Review Summary: Despite lacking some of the perfervid energy of their debut, The Rural Alberta Advantage follow through with a sophomore effort to remind us all why we loved them so much in the first place.5 of 5 thought this review was well written
There are many times that I would absolutely love to be in a band. These longing feelings are typically strongest around 2 a.m. on a Saturday night, when I grab my guitar and lead anywhere from five to fifteen people in an inebriated, off-tempo, hardly-melodic singing/screaming of some lame, overplayed Blink-182 song (or any other equally guilty pleasure). It reminds me of the end of that one Bomb the Music Industry!
tune where the beloved Jeff Rosenstock yelps out "I used to have dozens of fans! That's right, DOZENS!
" Yes, it's times like these that the splendors of being frontman in an indie rock band seem so lavish and bountiful…having hordes of college kids sing along to your songs, partying with them until the wee hours of the morning, and then taking off for some other town to do it all again the next day. Being in an awesome band sure would be great. In contrast, there are times where I'd most likely dread being in a band. Right about now, for example, I'd feel awfully anxious being a part of the Toronto-based indie-rock trio The Rural Alberta Advantage
. Back in 2008, they released Hometowns
, a debut LP that indie lovers and non-lovers alike fell in love with, myself included. Their debut received widespread critical acclaim and cemented the trio as a dynamic group worth watching out for in the future. Well kids, the future has arrived for our darling Canadian rockers, and everyone's eyes and ears are open wide. With their sophomore release of Departing
, the band steps into that harrowing abyss of high-expectations, where the critics stand ready with their verbal machetes and the commoners pack their sling-shots full of smack-talk and stinging verdicts about how "their old stuff was way better."
Well critics, put your swords back into their sheaths. Everyone else, go find another group to pass your unsubstantiated judgments on. The Rural Alberta Advantage
follow up in a big way with a record to remind everyone why they fell in love with this band in the first place. Despite lacking some of the youthful, aggressive energy found in Hometowns
on such feverish tracks as "The Dethbridge in Lethbridge" and "Luciana", Departing
still stands as a great second-go from a band that garnered so much attention for their immediately lovable debut. With their second record, the RAA make minor changes in their sound without losing the charm that accumulated them such appraisal in the first place.
This record's undeniable appeal once again lies in the magnetizing, heartfelt vocals of frontman Nils Edenloff. Right from the opening track of "Two Lovers", he showcases the unique singing voice and earnest story-telling that one would expect to hear from him. Toning down on some of the intense, wailing singing found on Hometowns
, Edenloff demonstrates a slightly improved and more seasoned voice on this album. The songwriting, although perhaps a little devoid of the agonizingly irresistible, hometown/heartbreak induced lyrical quality of their debut, still provides enough allure to win over the most hardened of hearts. Amy Cole maintains her role in sharing vocal duties with Nils, though perhaps to a slightly lesser extent. However, when the two voices operate together, the effect is nothing short of magical. "Stamp" is a particularly pleasing instance of this, with Cole's voice on one hand serving as an additional instrument for the song and harmonizing with Edenloff's leading wails on the other. "Good Night", the record's concluding track, emphasizes the duo's vocal excellence through hauntingly engaging harmonies that create a palpable sense of loss and heartache.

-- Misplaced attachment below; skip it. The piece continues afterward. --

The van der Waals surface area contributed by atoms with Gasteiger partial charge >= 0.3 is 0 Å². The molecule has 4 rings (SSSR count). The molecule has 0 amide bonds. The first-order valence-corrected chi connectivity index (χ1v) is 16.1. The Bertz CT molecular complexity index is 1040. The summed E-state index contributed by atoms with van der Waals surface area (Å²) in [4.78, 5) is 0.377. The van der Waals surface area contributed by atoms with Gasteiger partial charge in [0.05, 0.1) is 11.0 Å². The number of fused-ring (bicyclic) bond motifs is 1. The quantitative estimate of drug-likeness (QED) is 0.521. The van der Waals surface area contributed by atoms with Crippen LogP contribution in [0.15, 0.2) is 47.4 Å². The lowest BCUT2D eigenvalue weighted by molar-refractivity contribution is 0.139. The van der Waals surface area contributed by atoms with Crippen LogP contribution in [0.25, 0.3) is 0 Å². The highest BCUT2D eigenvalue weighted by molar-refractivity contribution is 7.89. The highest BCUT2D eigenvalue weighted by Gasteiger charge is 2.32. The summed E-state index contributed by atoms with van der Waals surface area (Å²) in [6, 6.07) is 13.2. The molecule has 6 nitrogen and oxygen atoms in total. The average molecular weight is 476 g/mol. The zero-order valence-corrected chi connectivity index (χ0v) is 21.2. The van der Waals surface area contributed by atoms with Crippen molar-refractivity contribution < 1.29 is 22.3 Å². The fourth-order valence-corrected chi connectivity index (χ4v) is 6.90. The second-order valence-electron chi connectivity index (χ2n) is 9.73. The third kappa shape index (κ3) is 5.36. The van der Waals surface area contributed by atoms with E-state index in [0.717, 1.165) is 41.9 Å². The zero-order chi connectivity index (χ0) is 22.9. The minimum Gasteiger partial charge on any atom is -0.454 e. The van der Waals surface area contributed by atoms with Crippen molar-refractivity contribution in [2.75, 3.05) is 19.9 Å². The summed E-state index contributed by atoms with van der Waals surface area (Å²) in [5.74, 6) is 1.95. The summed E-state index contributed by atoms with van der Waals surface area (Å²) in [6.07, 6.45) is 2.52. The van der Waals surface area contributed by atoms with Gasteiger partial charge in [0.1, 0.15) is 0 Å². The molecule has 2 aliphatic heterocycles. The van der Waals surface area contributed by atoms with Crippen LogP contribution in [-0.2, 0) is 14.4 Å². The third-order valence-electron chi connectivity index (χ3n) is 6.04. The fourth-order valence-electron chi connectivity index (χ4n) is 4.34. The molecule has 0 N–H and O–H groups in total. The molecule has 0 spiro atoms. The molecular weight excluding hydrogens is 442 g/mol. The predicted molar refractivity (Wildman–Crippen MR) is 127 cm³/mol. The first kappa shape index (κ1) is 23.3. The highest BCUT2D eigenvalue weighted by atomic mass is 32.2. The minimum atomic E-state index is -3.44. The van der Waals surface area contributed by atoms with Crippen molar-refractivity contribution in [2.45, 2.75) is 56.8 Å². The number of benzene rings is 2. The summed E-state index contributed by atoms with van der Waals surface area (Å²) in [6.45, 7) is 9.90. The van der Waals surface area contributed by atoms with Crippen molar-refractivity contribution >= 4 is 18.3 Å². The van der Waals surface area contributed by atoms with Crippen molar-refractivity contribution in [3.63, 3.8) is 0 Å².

isn't exactly a forward step for the band. Although Hometowns
certainly was no source of incredible musical ingenuity, it maintained a fun, catchy and upbeat quality that truly engaged the listener. Most of this captivation stood on the incredibly dynamic drumming of Paul Banwatt, which undoubtedly served as the record's backbone. Wielding a rather simple drum-set, Banwatt still managed to jam so hard for the entirety of Hometowns
and maneuvered rhythms in such a way as to really bring the record together. Although his drum work on Departing
is still quite engaging at times, it no longer provides the same cohesive effect that it had on their debut. This may in part be a result of the moderately slowed-down nature of this record, which focuses less on the ardent, high-energy songs and instead showcases tracks with a generally softer, less severe character. Another musical adjustment made by The Rural Alberta Advantage
is a much less prevalent usage of the synthesized piano, which was such a common and essential feature of their debut. Some of the tracks on Departing
still utilize the piano as a key instrument, but none of them implement it as the recognizable force that it was on Hometowns
. It isn't necessarily a bad change for the band, just a minor adjustment of character that results in a slightly modified sound.
When all is said and done, Departing
stands as the sophomore effort that everybody wanted to hear from The Rural Alberta Advantage
. Ten tracks with the same zesty charm as their first record make for an almost equally enjoyable listening experience. Modest tweaks in the RAA's sound that focus more on softer, less impassioned tunes and the improved vocals of Nils Edenloff create another well constructed record from a dynamic trio. Departing
illustrates a band growing up and slowing down a little bit, yet still exhibiting their incredible potential to write and play the fun, catchy, and heartfelt songs that we are coming to expect from them.